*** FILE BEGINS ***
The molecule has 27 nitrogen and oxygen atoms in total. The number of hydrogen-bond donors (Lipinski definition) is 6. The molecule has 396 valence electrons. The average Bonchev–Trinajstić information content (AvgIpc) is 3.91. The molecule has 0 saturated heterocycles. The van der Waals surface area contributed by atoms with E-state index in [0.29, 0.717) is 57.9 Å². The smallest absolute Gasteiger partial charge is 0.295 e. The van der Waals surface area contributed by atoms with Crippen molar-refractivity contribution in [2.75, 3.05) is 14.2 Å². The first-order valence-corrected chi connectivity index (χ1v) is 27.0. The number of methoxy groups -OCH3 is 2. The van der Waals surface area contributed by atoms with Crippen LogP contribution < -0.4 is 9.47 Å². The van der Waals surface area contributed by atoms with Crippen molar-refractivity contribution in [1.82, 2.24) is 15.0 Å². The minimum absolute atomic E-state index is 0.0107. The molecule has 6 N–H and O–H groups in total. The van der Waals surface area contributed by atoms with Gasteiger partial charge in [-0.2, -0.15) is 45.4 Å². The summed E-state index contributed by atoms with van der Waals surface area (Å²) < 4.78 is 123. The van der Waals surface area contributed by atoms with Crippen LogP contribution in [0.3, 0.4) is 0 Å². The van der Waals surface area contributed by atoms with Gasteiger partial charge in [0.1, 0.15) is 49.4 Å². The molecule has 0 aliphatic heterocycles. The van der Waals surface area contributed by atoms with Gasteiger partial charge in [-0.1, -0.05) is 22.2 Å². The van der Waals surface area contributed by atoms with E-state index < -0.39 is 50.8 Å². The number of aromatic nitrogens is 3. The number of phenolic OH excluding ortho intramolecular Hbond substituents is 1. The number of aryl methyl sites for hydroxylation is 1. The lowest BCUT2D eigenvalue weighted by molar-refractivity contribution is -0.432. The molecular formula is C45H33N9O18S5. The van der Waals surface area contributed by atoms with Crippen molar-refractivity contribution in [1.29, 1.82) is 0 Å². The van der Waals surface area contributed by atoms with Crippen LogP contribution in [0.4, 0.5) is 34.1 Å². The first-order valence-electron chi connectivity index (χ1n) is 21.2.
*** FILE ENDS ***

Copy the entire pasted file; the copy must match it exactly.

The molecule has 27 nitrogen and oxygen atoms in total. The number of hydrogen-bond donors (Lipinski definition) is 6. The molecule has 396 valence electrons. The average Bonchev–Trinajstić information content (AvgIpc) is 3.91. The molecule has 0 saturated heterocycles. The van der Waals surface area contributed by atoms with E-state index in [0.29, 0.717) is 57.9 Å². The smallest absolute Gasteiger partial charge is 0.295 e. The van der Waals surface area contributed by atoms with Crippen molar-refractivity contribution in [2.75, 3.05) is 14.2 Å². The first-order valence-corrected chi connectivity index (χ1v) is 27.0. The number of methoxy groups -OCH3 is 2. The van der Waals surface area contributed by atoms with Crippen LogP contribution < -0.4 is 9.47 Å². The van der Waals surface area contributed by atoms with Crippen molar-refractivity contribution in [1.82, 2.24) is 15.0 Å². The minimum absolute atomic E-state index is 0.0107. The molecule has 6 N–H and O–H groups in total. The van der Waals surface area contributed by atoms with Gasteiger partial charge in [-0.2, -0.15) is 45.4 Å². The summed E-state index contributed by atoms with van der Waals surface area (Å²) < 4.78 is 123. The van der Waals surface area contributed by atoms with Crippen LogP contribution in [0.3, 0.4) is 0 Å². The van der Waals surface area contributed by atoms with Gasteiger partial charge in [0.1, 0.15) is 49.4 Å². The molecule has 0 aliphatic heterocycles. The van der Waals surface area contributed by atoms with Gasteiger partial charge in [-0.1, -0.05) is 22.2 Å². The van der Waals surface area contributed by atoms with E-state index < -0.39 is 50.8 Å². The number of aromatic nitrogens is 3. The number of phenolic OH excluding ortho intramolecular Hbond substituents is 1. The number of aryl methyl sites for hydroxylation is 1. The lowest BCUT2D eigenvalue weighted by molar-refractivity contribution is -0.432. The molecular formula is C45H33N9O18S5. The van der Waals surface area contributed by atoms with Crippen molar-refractivity contribution in [1.29, 1.82) is 0 Å². The van der Waals surface area contributed by atoms with Crippen LogP contribution in [0.4, 0.5) is 34.1 Å². The first-order valence-electron chi connectivity index (χ1n) is 21.2.